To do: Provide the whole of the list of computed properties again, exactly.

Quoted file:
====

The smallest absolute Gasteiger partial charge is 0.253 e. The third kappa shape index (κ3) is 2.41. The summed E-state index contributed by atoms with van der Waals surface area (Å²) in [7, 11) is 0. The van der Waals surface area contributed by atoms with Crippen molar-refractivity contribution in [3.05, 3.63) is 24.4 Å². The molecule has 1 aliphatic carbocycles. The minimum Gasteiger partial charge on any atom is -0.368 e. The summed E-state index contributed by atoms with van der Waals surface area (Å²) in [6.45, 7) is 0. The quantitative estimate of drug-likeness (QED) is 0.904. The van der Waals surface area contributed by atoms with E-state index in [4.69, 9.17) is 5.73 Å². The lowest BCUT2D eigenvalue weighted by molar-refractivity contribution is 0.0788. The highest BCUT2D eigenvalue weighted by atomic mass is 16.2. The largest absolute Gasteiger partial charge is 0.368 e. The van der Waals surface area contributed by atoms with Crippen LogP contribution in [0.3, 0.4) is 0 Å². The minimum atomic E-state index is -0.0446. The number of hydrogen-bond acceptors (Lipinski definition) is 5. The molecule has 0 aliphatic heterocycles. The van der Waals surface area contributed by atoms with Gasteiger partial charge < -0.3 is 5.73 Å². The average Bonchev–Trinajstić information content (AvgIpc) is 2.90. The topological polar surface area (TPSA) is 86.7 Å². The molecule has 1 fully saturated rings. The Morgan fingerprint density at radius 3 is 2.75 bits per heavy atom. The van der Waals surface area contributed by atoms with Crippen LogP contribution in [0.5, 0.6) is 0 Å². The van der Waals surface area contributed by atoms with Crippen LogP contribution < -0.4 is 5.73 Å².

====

The smallest absolute Gasteiger partial charge is 0.253 e. The third kappa shape index (κ3) is 2.41. The summed E-state index contributed by atoms with van der Waals surface area (Å²) in [7, 11) is 0. The van der Waals surface area contributed by atoms with Crippen molar-refractivity contribution in [3.05, 3.63) is 24.4 Å². The molecule has 1 aliphatic carbocycles. The minimum Gasteiger partial charge on any atom is -0.368 e. The summed E-state index contributed by atoms with van der Waals surface area (Å²) in [6.45, 7) is 0. The quantitative estimate of drug-likeness (QED) is 0.904. The van der Waals surface area contributed by atoms with E-state index in [4.69, 9.17) is 5.73 Å². The lowest BCUT2D eigenvalue weighted by molar-refractivity contribution is 0.0788. The highest BCUT2D eigenvalue weighted by atomic mass is 16.2. The largest absolute Gasteiger partial charge is 0.368 e. The van der Waals surface area contributed by atoms with Crippen LogP contribution in [0.3, 0.4) is 0 Å². The minimum atomic E-state index is -0.0446. The number of hydrogen-bond acceptors (Lipinski definition) is 5. The molecule has 0 aliphatic heterocycles. The van der Waals surface area contributed by atoms with Gasteiger partial charge < -0.3 is 5.73 Å². The average Bonchev–Trinajstić information content (AvgIpc) is 2.90. The topological polar surface area (TPSA) is 86.7 Å². The molecule has 1 fully saturated rings. The Morgan fingerprint density at radius 3 is 2.75 bits per heavy atom. The van der Waals surface area contributed by atoms with Crippen LogP contribution in [0.5, 0.6) is 0 Å². The van der Waals surface area contributed by atoms with Crippen LogP contribution < -0.4 is 5.73 Å².